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Germany's interior minister: 'Migration is the mother of all problems'

Germany’s interior minister: ‘Migration is the mother of all problems’

  • Seehofer defended the Chemnitz protesters by calling for action on migration 
  • Murder of Daniel Hillig sparked marches and counter-protests in Chemnitz 
  • The protests were organised by far-right groups with many people arrested
  • German minister Seehofer said those who broke the law would be prosecuted
  • Angela Merkel is due to visit Chemnitz imminently in the wake of the protests

By – George Martin

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German interior minister Horst Seehofer has defended the Chemnitz protesters by calling migration ‘the mother of all problems’.

Seehofer, who was instrumental in nearly bringing down his own coalition partner Angela Merkel last month with his criticism of her immigration policy, emphasized that not all the Chemnitz protesters were far-right activists as he defended their actions.

‘If I were not a minister, I would have taken to the streets as a citizen – of course not together with radicals,’ Seehofer told the Rheinischer Post.

Seehofer also called for a ‘pan-European solution to the migrant crisis’ adding that he believed ‘the migration issue is the mother of all political problems’.

Thousands of people took part in protests organized by far-right groups in the eastern German town of Chemnitz last week, following the fatal stabbing of a German man, allegedly at the hands of two refugees.

Several people were arrested for performing Nazi salutes. Protestors also reportedly targeted foreigners and chanted ‘You’re not welcome here.’

Seehofer said that all those found to have performed Nazi salutes and committed other offences would be prosecuted by the state, adding ‘we will not turn a blind right eye’.

His defence of the Chemnits protesters once again placed him into the opposite corner as his coalition partner Angela Merkel.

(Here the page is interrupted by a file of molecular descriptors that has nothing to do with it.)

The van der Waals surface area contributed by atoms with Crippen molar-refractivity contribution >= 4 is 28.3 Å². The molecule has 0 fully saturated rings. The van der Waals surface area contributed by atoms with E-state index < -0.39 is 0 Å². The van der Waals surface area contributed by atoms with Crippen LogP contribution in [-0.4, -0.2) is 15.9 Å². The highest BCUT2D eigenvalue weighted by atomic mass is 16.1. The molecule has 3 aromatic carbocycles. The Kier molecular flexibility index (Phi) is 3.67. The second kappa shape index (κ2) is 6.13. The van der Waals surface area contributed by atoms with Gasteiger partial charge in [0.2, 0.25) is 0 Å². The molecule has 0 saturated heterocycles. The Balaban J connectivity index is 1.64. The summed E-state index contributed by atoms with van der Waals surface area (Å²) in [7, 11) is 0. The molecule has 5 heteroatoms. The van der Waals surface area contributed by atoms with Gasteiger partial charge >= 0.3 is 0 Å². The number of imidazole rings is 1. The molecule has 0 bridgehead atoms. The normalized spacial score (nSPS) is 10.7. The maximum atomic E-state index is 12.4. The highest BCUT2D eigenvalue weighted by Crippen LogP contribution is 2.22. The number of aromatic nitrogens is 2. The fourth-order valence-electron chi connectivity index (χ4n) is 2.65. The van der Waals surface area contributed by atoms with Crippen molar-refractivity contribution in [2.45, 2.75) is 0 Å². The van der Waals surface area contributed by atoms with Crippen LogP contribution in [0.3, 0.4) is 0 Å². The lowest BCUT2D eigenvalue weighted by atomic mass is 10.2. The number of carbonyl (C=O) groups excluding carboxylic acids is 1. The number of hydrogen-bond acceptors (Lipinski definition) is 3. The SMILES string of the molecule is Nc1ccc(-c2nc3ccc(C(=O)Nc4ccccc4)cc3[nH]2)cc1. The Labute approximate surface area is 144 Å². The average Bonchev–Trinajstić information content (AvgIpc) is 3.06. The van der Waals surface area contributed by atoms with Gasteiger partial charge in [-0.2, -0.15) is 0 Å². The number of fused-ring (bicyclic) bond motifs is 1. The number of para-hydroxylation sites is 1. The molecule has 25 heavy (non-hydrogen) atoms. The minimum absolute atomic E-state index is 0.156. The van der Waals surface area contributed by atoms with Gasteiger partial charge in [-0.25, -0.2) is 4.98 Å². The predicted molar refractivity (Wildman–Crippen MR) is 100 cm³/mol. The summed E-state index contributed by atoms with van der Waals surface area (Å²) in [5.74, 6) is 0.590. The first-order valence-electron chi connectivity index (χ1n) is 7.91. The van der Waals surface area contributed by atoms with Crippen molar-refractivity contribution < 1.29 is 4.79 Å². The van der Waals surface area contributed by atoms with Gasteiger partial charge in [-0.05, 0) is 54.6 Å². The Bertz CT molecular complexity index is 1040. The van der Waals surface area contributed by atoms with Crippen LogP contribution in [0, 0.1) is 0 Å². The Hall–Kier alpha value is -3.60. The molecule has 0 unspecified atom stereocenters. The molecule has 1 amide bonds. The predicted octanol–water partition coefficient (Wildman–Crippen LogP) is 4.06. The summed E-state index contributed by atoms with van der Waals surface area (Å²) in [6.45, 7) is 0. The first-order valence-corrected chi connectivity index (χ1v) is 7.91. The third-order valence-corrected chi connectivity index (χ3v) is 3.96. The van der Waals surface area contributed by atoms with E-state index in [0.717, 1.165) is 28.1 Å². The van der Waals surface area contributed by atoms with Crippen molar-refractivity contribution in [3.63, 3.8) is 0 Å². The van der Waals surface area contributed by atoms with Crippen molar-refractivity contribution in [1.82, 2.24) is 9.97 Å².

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Merkel and Seehofer came to blows earlier this year over the chancellor’s failed attempts to agree an EU-wide migration settlement.

Crisis was only averted when Merkel struck a deal in early August with Seehofer’s CSU party to automatically return asylum seekers who arrive in Germany after having already applied for asylum in another EU country.

‘I say that the question of migration poses challenges,’ she said in an interview with RTL television.

Merkel added that protests in Chemnitz showed both people ‘filled with hate aimed at other people’ and ‘how people stand up to xenophobia and racism.’

‘It is a tense situation in which, I believe, everyone needs to take a position,’ she added.

Merkel announced on Wednesday she will visit Chemnitz in the coming days after an invitation from the city’s mayor.

Merkel said Germany ‘saw images in Chemnitz that clearly showed hate and the chasing of innocent people’ during the protests.

During a joint news conference in Berlin today alongside Croatian Prime Minister Andrej Plenkovic, she added: ‘What we have seen is something which has no place in a constitutional democracy.

‘We have video recordings of people hunting down others, of unruly assemblies, and hate in the streets, and that has nothing to do with our constitutional state.’

The death of Daniel Hillig around two weeks ago in the the Saxon city of around 240,000 people sparked a surge of violent right-wing protests and counter demonstrations from left-wing groups, with far-right demonstrators outnumbering counter-protesters on Saturday by 8,000 to 3,000, police said.

His death sparked a surge of violent right-wing protests and counter demonstrations from left-wing groups, with far-right demonstrators outnumbering counter-protesters on Saturday by 8,000 to 3,000, police said.

Far-right groups and thousands of local citizens took to the streets in the days after the stabbing, with a number of participants attacking people who looked foreign, and making the illegal Nazi salute.

 

The Chemnitz knife attack is the latest in a series of violent crimes by refugees that have garnered massive media attention across the world and stoked anger at Merkel’s decision not to close Germany’s borders to more than one million migrants and refugees, who arrived since 2015.

Two suspects, an Iraqi and a Syrian, are in police custody following the killing of Hillig, while a city court yesterday issued an arrest warrant for a third man, another Iraqi.

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